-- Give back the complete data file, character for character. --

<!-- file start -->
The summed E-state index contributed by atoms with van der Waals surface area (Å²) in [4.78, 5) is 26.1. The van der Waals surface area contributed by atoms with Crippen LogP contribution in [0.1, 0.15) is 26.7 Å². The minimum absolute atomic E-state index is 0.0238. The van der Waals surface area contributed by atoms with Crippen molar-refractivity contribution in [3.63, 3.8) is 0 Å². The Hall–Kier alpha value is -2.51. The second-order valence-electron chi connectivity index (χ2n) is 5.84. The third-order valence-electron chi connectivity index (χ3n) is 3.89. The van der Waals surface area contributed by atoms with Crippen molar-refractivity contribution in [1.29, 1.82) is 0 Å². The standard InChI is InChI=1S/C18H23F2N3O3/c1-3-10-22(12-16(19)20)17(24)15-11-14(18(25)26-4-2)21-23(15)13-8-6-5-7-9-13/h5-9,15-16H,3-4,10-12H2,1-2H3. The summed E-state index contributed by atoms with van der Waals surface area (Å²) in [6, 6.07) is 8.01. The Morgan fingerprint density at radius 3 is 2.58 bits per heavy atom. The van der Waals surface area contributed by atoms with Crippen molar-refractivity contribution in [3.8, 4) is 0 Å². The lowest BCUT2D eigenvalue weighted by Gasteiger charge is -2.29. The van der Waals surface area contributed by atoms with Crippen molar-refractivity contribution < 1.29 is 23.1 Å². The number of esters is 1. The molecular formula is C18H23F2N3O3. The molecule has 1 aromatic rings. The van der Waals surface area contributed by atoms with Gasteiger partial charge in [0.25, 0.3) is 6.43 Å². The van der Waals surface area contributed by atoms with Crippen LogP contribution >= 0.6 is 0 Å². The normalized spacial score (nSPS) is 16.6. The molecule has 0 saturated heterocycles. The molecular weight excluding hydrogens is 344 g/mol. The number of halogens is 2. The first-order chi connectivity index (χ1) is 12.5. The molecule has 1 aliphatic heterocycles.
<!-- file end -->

The summed E-state index contributed by atoms with van der Waals surface area (Å²) in [4.78, 5) is 26.1. The van der Waals surface area contributed by atoms with Crippen LogP contribution in [0.1, 0.15) is 26.7 Å². The minimum absolute atomic E-state index is 0.0238. The van der Waals surface area contributed by atoms with Crippen molar-refractivity contribution in [3.63, 3.8) is 0 Å². The Hall–Kier alpha value is -2.51. The second-order valence-electron chi connectivity index (χ2n) is 5.84. The third-order valence-electron chi connectivity index (χ3n) is 3.89. The van der Waals surface area contributed by atoms with Crippen molar-refractivity contribution in [1.29, 1.82) is 0 Å². The standard InChI is InChI=1S/C18H23F2N3O3/c1-3-10-22(12-16(19)20)17(24)15-11-14(18(25)26-4-2)21-23(15)13-8-6-5-7-9-13/h5-9,15-16H,3-4,10-12H2,1-2H3. The summed E-state index contributed by atoms with van der Waals surface area (Å²) in [6, 6.07) is 8.01. The Morgan fingerprint density at radius 3 is 2.58 bits per heavy atom. The van der Waals surface area contributed by atoms with Crippen molar-refractivity contribution in [3.8, 4) is 0 Å². The lowest BCUT2D eigenvalue weighted by Gasteiger charge is -2.29. The van der Waals surface area contributed by atoms with Crippen molar-refractivity contribution < 1.29 is 23.1 Å². The number of esters is 1. The molecular formula is C18H23F2N3O3. The molecule has 1 aromatic rings. The van der Waals surface area contributed by atoms with Gasteiger partial charge in [0.25, 0.3) is 6.43 Å². The van der Waals surface area contributed by atoms with Crippen LogP contribution >= 0.6 is 0 Å². The normalized spacial score (nSPS) is 16.6. The molecule has 0 saturated heterocycles. The molecular weight excluding hydrogens is 344 g/mol. The number of halogens is 2. The first-order chi connectivity index (χ1) is 12.5. The molecule has 1 aliphatic heterocycles.